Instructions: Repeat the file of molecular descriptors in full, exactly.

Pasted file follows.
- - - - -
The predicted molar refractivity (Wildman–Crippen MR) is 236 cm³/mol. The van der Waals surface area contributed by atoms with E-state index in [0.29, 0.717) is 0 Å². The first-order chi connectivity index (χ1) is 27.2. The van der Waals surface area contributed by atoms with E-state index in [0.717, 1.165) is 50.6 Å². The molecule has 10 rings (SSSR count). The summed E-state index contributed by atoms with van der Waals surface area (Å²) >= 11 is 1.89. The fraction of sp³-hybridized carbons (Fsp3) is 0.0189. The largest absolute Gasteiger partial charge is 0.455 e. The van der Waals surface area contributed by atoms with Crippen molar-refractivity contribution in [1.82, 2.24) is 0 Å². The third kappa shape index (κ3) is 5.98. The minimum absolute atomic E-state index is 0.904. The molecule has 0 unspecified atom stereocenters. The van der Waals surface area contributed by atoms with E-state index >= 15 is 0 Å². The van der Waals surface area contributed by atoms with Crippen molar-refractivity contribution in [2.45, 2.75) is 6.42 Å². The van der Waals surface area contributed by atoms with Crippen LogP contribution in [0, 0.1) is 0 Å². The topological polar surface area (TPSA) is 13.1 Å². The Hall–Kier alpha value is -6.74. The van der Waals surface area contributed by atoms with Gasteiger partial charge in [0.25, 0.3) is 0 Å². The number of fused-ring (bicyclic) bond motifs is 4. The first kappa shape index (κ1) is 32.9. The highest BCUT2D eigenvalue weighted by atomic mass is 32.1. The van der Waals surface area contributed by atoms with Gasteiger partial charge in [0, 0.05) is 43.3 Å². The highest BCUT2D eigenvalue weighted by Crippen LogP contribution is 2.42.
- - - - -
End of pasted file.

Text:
The predicted molar refractivity (Wildman–Crippen MR) is 236 cm³/mol. The van der Waals surface area contributed by atoms with E-state index in [0.29, 0.717) is 0 Å². The first-order chi connectivity index (χ1) is 27.2. The van der Waals surface area contributed by atoms with E-state index in [0.717, 1.165) is 50.6 Å². The molecule has 10 rings (SSSR count). The summed E-state index contributed by atoms with van der Waals surface area (Å²) >= 11 is 1.89. The fraction of sp³-hybridized carbons (Fsp3) is 0.0189. The largest absolute Gasteiger partial charge is 0.455 e. The van der Waals surface area contributed by atoms with Crippen molar-refractivity contribution in [1.82, 2.24) is 0 Å². The third kappa shape index (κ3) is 5.98. The minimum absolute atomic E-state index is 0.904. The molecule has 0 unspecified atom stereocenters. The van der Waals surface area contributed by atoms with E-state index >= 15 is 0 Å². The van der Waals surface area contributed by atoms with Crippen molar-refractivity contribution in [2.45, 2.75) is 6.42 Å². The van der Waals surface area contributed by atoms with Crippen LogP contribution in [0, 0.1) is 0 Å². The topological polar surface area (TPSA) is 13.1 Å². The Hall–Kier alpha value is -6.74. The van der Waals surface area contributed by atoms with Gasteiger partial charge in [0.25, 0.3) is 0 Å². The number of fused-ring (bicyclic) bond motifs is 4. The first kappa shape index (κ1) is 32.9. The highest BCUT2D eigenvalue weighted by atomic mass is 32.1. The van der Waals surface area contributed by atoms with Gasteiger partial charge in [0, 0.05) is 43.3 Å². The highest BCUT2D eigenvalue weighted by Crippen LogP contribution is 2.42.